The above command would pull all logs for the pod, <terminal inline>hyperpod2<terminal inline>, from the last two hours. Again, when applying this to a legitimate Kubernetes setup, there may or may not be a relevant output.

Note the equal sign within that command. This is used to denote a specific value. That value might be a period of time, specific time, or existing label. Overall, syntax also refers to the general structure of a command that’s vital to successful execution. It’s a logical ordering of components.

So, what’s an argument? Your YAML configuration file might contain a field called <terminal inline>args<terminal inline>, consisting of strings applicable to processes or commands within Kubernetes. Your argument might act as a shortcut within a command—telling Kubernetes to perform an action without requiring excessive character entry.

These arguments apply to your pods and their associated containers.

Built-in Logging Options

Note that there are two things you can monitor in Kubernetes:

  • the Kubernetes system itself
  • the various applications supported within it

Divorced somewhat from your applications are the Kubernetes system components. These are the default components that drive the system’s overall functionality. Some run in containers (kube-proxy and Kubernetes scheduler) while others don’t (kubelet and container runtime).

There’s no cluster-level logging specifically built into Kubernetes. Achieving similar results requires a little bit of creativity. You might run a node-level logging agent on each node, implement a logging sidecar container, or push logs to a dedicated backend. These are reliable ways to shift information back and forth, while retaining it for later analysis.

How are system component logs stored? That answer depends on the type of machine you’re running.

Those with <terminal inline>systemd<terminal inline> use <terminal inline>journald<terminal inline> as a logging destination, which kubelet and container runtime write to. Otherwise, machines will create <terminal inline>.log<terminal inline> files within the <terminal inline>/var/log<terminal inline> directory. System components send logs to the same location, but instead use the <terminal inline>klog<terminal inline> mechanism to get this done. Default methods are ignored in these cases.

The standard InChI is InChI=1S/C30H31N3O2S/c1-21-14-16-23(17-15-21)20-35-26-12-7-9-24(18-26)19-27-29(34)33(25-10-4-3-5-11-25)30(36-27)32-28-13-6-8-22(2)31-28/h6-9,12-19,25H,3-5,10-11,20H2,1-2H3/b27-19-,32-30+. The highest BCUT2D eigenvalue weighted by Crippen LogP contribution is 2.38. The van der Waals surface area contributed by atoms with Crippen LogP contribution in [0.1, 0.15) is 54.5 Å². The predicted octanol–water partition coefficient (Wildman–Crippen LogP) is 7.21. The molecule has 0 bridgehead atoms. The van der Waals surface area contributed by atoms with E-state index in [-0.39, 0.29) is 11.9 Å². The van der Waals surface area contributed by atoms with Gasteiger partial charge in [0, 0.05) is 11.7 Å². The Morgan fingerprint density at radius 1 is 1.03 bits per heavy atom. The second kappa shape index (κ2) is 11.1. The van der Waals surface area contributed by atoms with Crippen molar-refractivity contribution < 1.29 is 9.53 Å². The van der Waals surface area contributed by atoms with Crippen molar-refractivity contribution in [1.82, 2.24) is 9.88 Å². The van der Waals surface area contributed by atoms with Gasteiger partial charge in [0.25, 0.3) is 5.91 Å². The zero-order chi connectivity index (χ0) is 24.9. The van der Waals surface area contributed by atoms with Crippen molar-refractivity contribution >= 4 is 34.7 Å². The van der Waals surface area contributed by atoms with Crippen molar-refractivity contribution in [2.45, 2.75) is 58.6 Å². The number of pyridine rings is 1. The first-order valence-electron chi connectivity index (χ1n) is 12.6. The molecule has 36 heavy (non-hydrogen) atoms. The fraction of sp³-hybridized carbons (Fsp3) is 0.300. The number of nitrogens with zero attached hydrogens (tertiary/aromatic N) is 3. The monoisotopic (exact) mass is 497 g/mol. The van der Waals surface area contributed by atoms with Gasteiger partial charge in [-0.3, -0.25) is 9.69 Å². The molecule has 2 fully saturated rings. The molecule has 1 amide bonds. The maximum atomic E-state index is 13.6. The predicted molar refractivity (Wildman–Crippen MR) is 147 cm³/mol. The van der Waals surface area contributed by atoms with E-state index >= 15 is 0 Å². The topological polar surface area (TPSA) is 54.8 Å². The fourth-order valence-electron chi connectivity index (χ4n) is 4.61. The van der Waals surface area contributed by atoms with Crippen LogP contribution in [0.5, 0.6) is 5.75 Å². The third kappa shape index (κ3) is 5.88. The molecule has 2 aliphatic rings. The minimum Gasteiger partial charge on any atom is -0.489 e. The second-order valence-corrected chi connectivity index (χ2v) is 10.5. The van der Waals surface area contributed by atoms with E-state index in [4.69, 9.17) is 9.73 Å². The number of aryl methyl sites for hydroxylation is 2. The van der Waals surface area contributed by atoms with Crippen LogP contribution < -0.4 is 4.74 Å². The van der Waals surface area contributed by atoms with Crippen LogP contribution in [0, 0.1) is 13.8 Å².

Once logs are stored, they don’t simply stagnate. It’s the responsibility of your configuration to rotate these periodically, or once they surpass the 100MB size threshold. These files are compressed, relocated, renamed, or deleted automatically to counteract gradual bloating. Just imagine if you run hundreds of containers or nodes—those file sizes would add up quickly!

You’ll want to know what’s happening to your specific applications. Application logging is crucial for processes like debugging or monitoring activity across clusters. Luckily, the majority of today’s applications do include some sort of logging functionality, which really helps out developers and administrators alike.

Container engines support continuous logging. These logs are written to streams, which automatically transport data from source to repository. Standard output and standard error are the most common and simplest streams available for applications.

However, no system is perfect. Native logging lifecycles are tied to nodes, pods, and containers. Should these terminate, fail, or get deleted, those logs are possibly lost forever. This isn’t ideal, as it puts an unpredictable expiration date on all log files contained within. You might very well miss opportunities to debug or conduct a thorough investigation into crippling issues.

Cluster-based logging can provide an answer to this problem, as the fate of those logs is independent of the components they’re tied to. You have to supply your own backend to make this possible; Kubernetes provides no baked-in storage solution.

Logging via Standard Output

What if we want to specifically target the standard output stream? That process involves two puzzle pieces:

  • the pod specification file
  • <terminal inline>kubectl<terminal inline> commands

Your file might resemble the following:


---
apiVersion: v1
kind: pod
metadata:
 name: bugger
spec:
 containers:
  -name: bugger
  image: busybox
  args: [argument strings]

Within your argument field, you’ll want to specify how often your pod writes to standard output. This establishes consistent behavior.

Next, you’d want to run this pod by invoking the following command: <terminal inline>kubectl apply -f https://examplepod.com/examples/debugging/bugger-pod.yaml<terminal inline>. A confirmation message will appear signifying successful pod creation.

From there, grabbing the pod’s logs is quite easy: